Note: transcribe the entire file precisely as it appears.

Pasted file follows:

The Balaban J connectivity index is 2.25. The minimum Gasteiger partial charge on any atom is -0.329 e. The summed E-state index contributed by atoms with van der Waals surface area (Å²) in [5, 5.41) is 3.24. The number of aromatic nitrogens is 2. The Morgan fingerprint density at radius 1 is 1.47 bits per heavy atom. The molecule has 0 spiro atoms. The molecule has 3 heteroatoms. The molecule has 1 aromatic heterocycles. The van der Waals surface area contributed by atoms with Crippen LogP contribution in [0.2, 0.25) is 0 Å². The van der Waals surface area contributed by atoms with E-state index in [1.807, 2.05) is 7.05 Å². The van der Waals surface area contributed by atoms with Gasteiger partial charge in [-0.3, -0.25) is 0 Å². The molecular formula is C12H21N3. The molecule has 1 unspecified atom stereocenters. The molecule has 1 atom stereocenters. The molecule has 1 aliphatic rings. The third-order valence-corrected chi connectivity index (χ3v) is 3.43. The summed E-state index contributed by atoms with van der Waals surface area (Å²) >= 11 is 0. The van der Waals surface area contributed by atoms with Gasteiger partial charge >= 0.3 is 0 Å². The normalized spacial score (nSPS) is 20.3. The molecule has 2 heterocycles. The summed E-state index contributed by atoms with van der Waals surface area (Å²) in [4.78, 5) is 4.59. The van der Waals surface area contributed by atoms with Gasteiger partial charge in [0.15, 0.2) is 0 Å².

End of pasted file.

The Balaban J connectivity index is 2.25. The minimum Gasteiger partial charge on any atom is -0.329 e. The summed E-state index contributed by atoms with van der Waals surface area (Å²) in [5, 5.41) is 3.24. The number of aromatic nitrogens is 2. The Morgan fingerprint density at radius 1 is 1.47 bits per heavy atom. The molecule has 0 spiro atoms. The molecule has 3 heteroatoms. The molecule has 1 aromatic heterocycles. The van der Waals surface area contributed by atoms with Crippen LogP contribution in [0.2, 0.25) is 0 Å². The van der Waals surface area contributed by atoms with E-state index in [1.807, 2.05) is 7.05 Å². The van der Waals surface area contributed by atoms with Gasteiger partial charge in [-0.3, -0.25) is 0 Å². The molecular formula is C12H21N3. The molecule has 1 unspecified atom stereocenters. The molecule has 1 atom stereocenters. The molecule has 1 aliphatic rings. The third-order valence-corrected chi connectivity index (χ3v) is 3.43. The summed E-state index contributed by atoms with van der Waals surface area (Å²) >= 11 is 0. The van der Waals surface area contributed by atoms with Gasteiger partial charge >= 0.3 is 0 Å². The normalized spacial score (nSPS) is 20.3. The molecule has 2 heterocycles. The summed E-state index contributed by atoms with van der Waals surface area (Å²) in [4.78, 5) is 4.59. The van der Waals surface area contributed by atoms with Gasteiger partial charge in [0.15, 0.2) is 0 Å².